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Who Killed Jesus, and Why?

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Chapter 19: The Absentees

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Gone -- A Novel about the Rapture
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© 1987, 1996, 2000 G. Edwin Lint

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Seven Stars Elementary School
Friday, January 3, 12:00:30 P.M.

Karen Marlow stared dully at the globules of milk dropping from the edge of the table, the table where just seconds ago Kevin and Kellie had been eating lunch. Or was it eons ago? With a low moan, she rose from the hard terrazzo floor and approached the table.

It looked just like a place where a group of 6-year-olds had been eating. Bits of food, Crusts of bread with the white centers eaten out, and small puddles of milk decorated its surface in a style familiar to any mother. A full container of milk had just been spilled near the center of the table and several sopping-wet napkins bore mute testimony that some effort had been made to control the small disaster. Most of it was dripping on the floor, however.

And then Karen looked down at the chairs. "Oh no . . . no . . ." She stood for several minutes, hugging her bosom and rocking slightly in cadence with her moans.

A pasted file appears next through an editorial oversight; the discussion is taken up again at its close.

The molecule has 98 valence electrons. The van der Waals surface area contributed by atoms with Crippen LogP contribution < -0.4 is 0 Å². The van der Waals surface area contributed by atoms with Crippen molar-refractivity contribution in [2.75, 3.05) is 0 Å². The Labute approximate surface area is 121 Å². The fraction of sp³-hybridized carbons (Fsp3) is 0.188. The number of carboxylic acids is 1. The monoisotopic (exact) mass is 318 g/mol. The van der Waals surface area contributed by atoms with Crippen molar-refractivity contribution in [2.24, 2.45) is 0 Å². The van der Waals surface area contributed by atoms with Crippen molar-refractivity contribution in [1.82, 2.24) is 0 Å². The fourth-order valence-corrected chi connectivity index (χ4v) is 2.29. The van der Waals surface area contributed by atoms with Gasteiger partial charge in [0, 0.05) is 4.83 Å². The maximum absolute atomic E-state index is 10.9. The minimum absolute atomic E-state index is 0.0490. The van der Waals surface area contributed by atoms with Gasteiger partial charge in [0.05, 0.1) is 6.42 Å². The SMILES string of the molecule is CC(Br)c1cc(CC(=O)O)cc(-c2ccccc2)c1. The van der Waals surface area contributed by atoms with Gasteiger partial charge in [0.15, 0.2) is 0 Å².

It had been the chairs which caused Karen to really break down. On each seat was a small mound of rumpled clothes, clothes no longer needed. Clothes no longer appropriate. Clothes several sizes-- many sizes too small. Slowly she knelt before the twins' chairs and buried her face in first one clothing pile and then the other. A distinctive active-child musk was all that was left of Kevin and Kellie.

Karen had no idea how long she had been kneeling there when she became aware of a person standing at her side with a gentle hand of comfort resting on her shoulder. She looked up into the tear-wet face of Miss Black, the twins' former teacher.

"Marcie, they're gone, just gone," she said catatonically. "I can't understand it but they're gone. What happened to my Kevin and my Kellie? What happened to all these other children? What happened to Martha Metz? It's all so, so unworldly . . ."

"I know, Mrs. Marlow," the young teacher replied brokenly, "and not only Kevin and Kellie but every other child in my room is gone, all 31 of them."